The Very Rev. Fr. James McCurry, OFM Conv.

Fr. James at the Normandy American Cemetery at Omaha Beach (Cimetiere Americain de Normandy), where the graves of 9,387 soldiers, a chapel, memorials and garden can be visited to honor the courage, skill and ultimate sacrifice made by those who are laid to rest there.

“I pray you will indulge me a brief reminiscence. The hamlet of Gueutteville in the Norman village of Picauville looks today nearly as it did seventy years ago when paratroopers of the 508th Parachute Infantry Regiment of the US Army’s 82nd Airborne Division landed before dawn on D-Day (or as the French call it Jour-J). It remains a one-lane assortment of ancient stone houses surrounded by hedgerows and farm fields.  Only two differences between then and now are notable.  A large new yellow farmhouse has replaced the café-grocery where the American troops secured their wounded, and which was later destroyed by blasts from a Nazi tank.  The second new element is a Memorial erected in 2012 to honor the Paratroopers’ Chaplain Capt. Father Ignatius Maternowski, OFM Conv.  The Memorial is situated in a clearing across the lane from the spot where the chaplain was gunned down by a Nazi sniper several hours after he had jumped with his comrades from a C-47 on that fateful D-Day.

Fr. Ignatius Maternowski, OFM Conv., the son of Polish immigrants, was born in Holyoke, Massachusetts, in 1912.  Having joined the Franciscan Friars Conventual, he was ordained a priest of that Order in 1938.  At the request of his Franciscan superiors, he and several fellow friars enlisted as chaplains in the US Army in 1942.  Soon after, Fr. Ignatius volunteered for the Parachute regiment.  Eventually deployed to Ireland and England, he celebrated one last Mass for his troops on the eve of D-Day, and gave them General Absolution, appreciating full well the enormous peril awaiting them.  He died on 6th June attempting to negotiate with the Nazi occupiers of Gueutteville for a humanitarian “safe-zone” to be established, where a common hospital could be used for all of the American, German, and French casualties.

Seventy years later. “L’Association U.S.-Normandie ‘Memoire et Gratitude’” organized a commemorative service at the Father Maternowski Memorial in Gueuteville on the 4th of June 2014 at 4:00 PM.  Reconciliation was the theme of the program.  The Lutheran Paratrooper chaplain from the 82nd Airborne, Reverend Cruz, gave the invocation.  Speeches were given by Colonel Michael Dean of the 82nd Airborne and by the President of the U.S.-Normandie Association, Monsieur Daniel Briard.  I myself, in my role as Minister Provincial of the Franciscan Friars Conventual, was invited to speak in French and English on behalf of the religious family of Fr. Maternowski.  Lt. Colonel (ret.) Kelly Carrigg, a teacher at the chaplain’s alma mater St. Francis High School in Athol Springs, New York, gave final remarks on the theme of reconciliation.

Reconciliation was surely on the minds of all as a large contingent of German soldiers laid a wreath beneath the Fr. Maternowski Memorial, during the service.  The German ambassador had already sent a special spray of flowers from the German government.  Further tributes were paid by wreath-layings from the French, British, and US military representatives.  Flag-bearing honor guards of French and US military stood at attention throughout the ceremony.  The largest delegation of military personnel in attendance came from the US Army Parachute Infantry Regiment of the 82nd Airborne.  Members of the US Air Force coordinated a flypast  tribute of C-130s.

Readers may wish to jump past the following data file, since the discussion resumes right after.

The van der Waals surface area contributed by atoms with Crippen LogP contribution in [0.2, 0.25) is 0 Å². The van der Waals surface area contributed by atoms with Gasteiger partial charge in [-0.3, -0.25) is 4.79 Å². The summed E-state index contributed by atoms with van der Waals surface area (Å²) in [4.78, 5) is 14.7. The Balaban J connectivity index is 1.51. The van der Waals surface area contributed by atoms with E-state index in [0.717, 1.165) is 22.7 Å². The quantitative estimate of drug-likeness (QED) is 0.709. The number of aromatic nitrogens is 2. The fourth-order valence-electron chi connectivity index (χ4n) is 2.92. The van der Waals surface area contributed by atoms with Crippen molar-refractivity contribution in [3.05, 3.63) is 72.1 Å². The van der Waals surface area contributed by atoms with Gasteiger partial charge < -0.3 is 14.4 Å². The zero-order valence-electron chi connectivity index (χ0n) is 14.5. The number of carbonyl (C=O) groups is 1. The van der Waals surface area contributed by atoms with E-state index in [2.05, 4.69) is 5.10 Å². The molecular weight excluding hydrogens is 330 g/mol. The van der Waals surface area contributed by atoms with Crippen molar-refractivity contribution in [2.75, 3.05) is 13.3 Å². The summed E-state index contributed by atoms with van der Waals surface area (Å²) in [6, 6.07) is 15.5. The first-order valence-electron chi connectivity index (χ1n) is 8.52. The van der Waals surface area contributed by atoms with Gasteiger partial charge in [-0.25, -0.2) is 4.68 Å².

The 91-year-old US Army Sergeant Major (ret.) Rock Merritt, a veteran of the 508th PIR, placed a floral tribute in honor of his fallen comrade.  Rock recalled how word of their chaplain’s killing had spread like wildfire among the men of the 508th, inspiring their resolve to press on to victory.  (Interestingly, two days after he attended the ceremony honoring Fr. Maternowski, Rock Merritt would be sitting on the stage at Omaha Beach behind President Francois Hollande of France and US President Barack Obama, who made specific mention of Rock during his formal address.)

Among the participants in the commemoration of Fr. Maternowski at the Gueutteville ceremony was Monsieur Louis Marion and 3 ladies, all of whom were villagers who witnessed the events of D-Day 1944.  The 89-year-old Louis was one of the local eyewitnesses to the shooting of Fr. Maternowski, and he gave testimony about the final moments of the chaplain’s life.   He placed a floral tribute in homage to the “priest whose blood has sanctified our village.“  The other three ladies were teenagers at the time, kept indoors by their frightened mothers as the fighting raged outside their houses.  They recalled their mothers telling them about the dead priest lying in the road.

The paratroopers’ 82nd Airborne Choir from Fort Bragg, North Carolina, sang a cappella the hauntingly beautiful “Last Full Measure of Devotion.”  A tear rolled down the cheek of one of the choir soldiers.  At the ceremony’s conclusion, “Taps” was played by an Army bugler, followed by the national anthems of the United States and France.  Everyone stood at attention, united as one – army, air force, and marines; privates and colonels; American, German, French and British; D-Day veterans; village survivors; civilians of all walks of life.

The humble little friar whose memory was being honored could have never foreseen this extraordinary tribute.  He simply did his duty as a faithful chaplain, a patriot, a friar-priest, a Franciscan peacemaker.  May he rest in peace!  May his example inspire all of us friars towards a sacrificial “love without limits” in the ministries where we are privileged to serve.”

~ Written by the Very Rev. James McCurry, OFM Conv., Minister Provincial of the Our Lady of the Angels Province, upon his return from Normandy June 2014